Modern Egypt


After the departure of the French expedition, Mohamad Ali, who was an officer in the Ottoman Army, rose to power with the support of the Egyptian people. His rule extending from 1805 to 1849 was an eventful period in Egypt's modern history. He is regarded as the father of modern Egypt who set the country on the march towards modernization.

In 1863, Khedive Ismail, a member of Mohamad Ali's dynasty, rose to power. If Mohamad Ali had started the process of modernization, it was Ismail who completed it. It was during his reign, in 1869, that the Suez Canal was inaugurated.

Towards the end of the 19th Century, and exactly on August 12th 1882, British troops landed at Alexandria marking the beginning of British occupation which lasted for 74 years. The beginning of the 20th century witnessed the awakening of the national conscience aiming at ending the British occupation. Mustafa Kamel, Sa'ad Zaghloul, Mustafa El Nahas and many others were prominent figures who strove to achieve two national objectives; independence and constitutional reform.

On the 28th of February 1922, Britain unilaterally declared the termination of the British Protectorate and declared Egypt an independent state. After the 1948 Palestine War, political, economic and social frustration intensified in Egypt. This led to the formation of the Free Officers Movement, which was created by a group of young officers who felt that they had been betrayed by their own government.

On the 23rd of July 1952, the Free Officer Movement led by Gamal Abd El-Nasser seized power in a bloodless revolution which allowed King Farouk to leave the country with a full royal salute. On the 18th of June 1953, the monarchy ended and Egypt was declared a Republic and Mohamad Naguib was named as the first President. In 1954 Nasser assumed control as the second president. During Nasser's presidency, extensive agricultural and industrial development projects were carried out. Progressive economic and social reforms were implemented for the benefit of the majority of the Egyptian people.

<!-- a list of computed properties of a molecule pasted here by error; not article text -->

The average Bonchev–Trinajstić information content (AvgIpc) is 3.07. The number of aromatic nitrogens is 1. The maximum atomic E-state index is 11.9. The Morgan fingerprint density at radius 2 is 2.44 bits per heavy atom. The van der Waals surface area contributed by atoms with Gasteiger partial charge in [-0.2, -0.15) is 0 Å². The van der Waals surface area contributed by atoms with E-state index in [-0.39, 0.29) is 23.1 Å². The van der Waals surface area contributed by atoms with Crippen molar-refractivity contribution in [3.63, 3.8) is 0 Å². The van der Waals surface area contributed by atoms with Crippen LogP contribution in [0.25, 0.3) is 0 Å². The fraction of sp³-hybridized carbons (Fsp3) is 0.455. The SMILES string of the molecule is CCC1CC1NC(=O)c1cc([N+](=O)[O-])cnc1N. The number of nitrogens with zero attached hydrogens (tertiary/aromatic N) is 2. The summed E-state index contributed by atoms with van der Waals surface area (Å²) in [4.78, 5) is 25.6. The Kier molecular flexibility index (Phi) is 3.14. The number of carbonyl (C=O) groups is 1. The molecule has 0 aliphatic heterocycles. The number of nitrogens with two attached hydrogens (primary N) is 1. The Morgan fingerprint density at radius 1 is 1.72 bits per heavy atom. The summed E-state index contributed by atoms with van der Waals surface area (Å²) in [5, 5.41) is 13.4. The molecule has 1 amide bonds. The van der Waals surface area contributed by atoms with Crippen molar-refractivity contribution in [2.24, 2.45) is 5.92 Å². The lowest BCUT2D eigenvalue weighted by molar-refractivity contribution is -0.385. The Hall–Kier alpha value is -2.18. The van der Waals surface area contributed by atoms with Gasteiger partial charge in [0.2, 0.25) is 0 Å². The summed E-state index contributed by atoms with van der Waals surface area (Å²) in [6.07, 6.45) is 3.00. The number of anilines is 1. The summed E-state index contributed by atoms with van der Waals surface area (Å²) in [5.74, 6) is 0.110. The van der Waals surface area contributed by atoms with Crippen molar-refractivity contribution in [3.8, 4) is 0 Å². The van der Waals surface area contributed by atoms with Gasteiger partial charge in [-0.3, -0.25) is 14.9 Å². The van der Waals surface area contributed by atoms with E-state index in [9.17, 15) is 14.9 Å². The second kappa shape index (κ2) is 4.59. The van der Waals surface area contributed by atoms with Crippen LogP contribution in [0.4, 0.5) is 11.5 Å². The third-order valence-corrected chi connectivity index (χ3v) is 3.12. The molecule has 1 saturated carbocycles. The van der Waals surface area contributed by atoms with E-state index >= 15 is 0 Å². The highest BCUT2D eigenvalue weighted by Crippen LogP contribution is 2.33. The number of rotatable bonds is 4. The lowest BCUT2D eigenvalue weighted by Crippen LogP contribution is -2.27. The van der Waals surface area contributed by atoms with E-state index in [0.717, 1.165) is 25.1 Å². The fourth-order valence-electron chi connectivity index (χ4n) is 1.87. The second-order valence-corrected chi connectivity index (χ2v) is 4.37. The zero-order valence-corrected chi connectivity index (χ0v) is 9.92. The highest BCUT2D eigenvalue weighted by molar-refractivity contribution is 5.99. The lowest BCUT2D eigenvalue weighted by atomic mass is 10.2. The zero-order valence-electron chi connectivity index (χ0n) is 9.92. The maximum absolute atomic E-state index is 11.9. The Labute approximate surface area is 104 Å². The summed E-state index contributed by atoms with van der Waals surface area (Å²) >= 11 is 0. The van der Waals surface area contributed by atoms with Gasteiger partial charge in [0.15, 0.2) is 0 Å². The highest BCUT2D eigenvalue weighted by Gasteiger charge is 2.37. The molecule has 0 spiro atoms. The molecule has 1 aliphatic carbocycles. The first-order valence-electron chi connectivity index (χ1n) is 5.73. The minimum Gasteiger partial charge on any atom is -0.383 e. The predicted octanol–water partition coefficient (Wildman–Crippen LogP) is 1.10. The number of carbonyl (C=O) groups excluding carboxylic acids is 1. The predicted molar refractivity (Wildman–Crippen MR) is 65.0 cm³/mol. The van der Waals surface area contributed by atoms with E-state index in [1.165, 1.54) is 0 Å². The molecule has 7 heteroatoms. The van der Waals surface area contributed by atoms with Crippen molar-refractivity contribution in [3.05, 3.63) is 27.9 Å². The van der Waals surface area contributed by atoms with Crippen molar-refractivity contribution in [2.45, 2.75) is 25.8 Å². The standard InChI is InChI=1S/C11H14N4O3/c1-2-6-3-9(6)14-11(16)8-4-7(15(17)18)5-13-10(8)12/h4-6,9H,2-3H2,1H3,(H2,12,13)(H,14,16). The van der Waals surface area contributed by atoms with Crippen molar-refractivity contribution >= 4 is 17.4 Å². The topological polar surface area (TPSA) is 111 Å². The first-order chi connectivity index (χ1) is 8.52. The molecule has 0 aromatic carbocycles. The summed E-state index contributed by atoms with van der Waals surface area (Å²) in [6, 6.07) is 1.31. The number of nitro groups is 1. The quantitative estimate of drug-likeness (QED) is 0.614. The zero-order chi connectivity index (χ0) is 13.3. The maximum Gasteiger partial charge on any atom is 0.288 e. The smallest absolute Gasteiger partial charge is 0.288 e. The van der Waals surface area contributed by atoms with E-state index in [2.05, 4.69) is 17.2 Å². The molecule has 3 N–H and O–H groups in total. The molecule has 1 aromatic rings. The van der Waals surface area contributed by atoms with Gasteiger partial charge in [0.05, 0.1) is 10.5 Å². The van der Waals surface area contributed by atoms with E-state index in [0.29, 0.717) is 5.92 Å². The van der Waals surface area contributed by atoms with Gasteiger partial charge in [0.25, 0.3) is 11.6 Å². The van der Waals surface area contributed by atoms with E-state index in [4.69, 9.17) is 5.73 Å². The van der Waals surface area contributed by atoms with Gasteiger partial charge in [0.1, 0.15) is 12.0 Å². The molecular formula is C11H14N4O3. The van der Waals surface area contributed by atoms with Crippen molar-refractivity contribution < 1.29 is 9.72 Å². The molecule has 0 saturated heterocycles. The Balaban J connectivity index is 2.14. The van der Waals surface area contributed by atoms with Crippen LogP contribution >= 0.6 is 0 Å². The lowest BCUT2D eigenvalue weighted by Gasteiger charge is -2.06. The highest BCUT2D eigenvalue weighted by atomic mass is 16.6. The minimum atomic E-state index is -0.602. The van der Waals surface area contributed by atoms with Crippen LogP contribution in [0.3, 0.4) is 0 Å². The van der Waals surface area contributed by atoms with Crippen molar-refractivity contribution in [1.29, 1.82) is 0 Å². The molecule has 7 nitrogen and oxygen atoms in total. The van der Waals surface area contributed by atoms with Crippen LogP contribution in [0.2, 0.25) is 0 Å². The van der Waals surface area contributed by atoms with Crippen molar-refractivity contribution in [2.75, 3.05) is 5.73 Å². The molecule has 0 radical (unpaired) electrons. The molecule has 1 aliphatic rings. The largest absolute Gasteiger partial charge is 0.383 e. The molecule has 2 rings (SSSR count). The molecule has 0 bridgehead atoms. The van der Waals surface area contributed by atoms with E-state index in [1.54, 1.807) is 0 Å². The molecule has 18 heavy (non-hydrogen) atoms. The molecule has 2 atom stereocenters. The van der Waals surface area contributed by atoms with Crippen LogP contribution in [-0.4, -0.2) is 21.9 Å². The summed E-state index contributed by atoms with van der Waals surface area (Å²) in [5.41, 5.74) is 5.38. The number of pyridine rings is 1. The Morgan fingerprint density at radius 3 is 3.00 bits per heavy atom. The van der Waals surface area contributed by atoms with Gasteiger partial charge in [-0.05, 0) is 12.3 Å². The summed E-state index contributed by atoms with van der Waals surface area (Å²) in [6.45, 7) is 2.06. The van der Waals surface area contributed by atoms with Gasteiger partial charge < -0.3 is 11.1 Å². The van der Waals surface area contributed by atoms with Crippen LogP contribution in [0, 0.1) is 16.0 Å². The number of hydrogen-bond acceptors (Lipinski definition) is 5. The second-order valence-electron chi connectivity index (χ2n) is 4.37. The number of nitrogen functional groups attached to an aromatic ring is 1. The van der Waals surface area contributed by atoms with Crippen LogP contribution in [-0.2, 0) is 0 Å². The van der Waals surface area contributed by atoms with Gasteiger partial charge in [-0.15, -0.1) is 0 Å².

With the death of President Nasser in September 1970, Anwar El-Sadat assumed office. On October 6th, 1973, the Egyptian army crossed the Suez Canal, stormed the Bar Lev line and recaptured parts of Sinai occupied by Israel in 1967. To overcome the state of belligerency, President Sadat announced his historic initiative to visit Israel in pursuit of lasting peace, which he did in November 1977. Finally, the Egyptian-Israeli Peace Treaty was signed in March 1979. The Sadat period witnessed changes in the political, social and economic domains, and at the same time, the private sector was given a greater share in the country's economy through the implementation of the "Open Door Policy".

In October 1981, Vice President Hosny Mubarak is the successor of Sadat as president. Economic reformation was undertaken under Mubarak's, success in diverting finance towards productive investment in industry and agriculture. A process of successful privatization has started, the stock exchange has been revived, and reform programs with the IMF and the World Bank have been signed and implemented.

For dreams to come true, a set of mega projects have been launched, in order to expand Egypt's urban and demographic map beyond the old valley and Nile Delta, that have became so overcrowded. Major projects in the southern & the northern parts started. These projects provide for Egypt a gateway to embark into the 21st century and 3rd millennium, paving the way for building a new society based on information and communication technologies and on technological revival to assimilate the new mechanisms of the future world.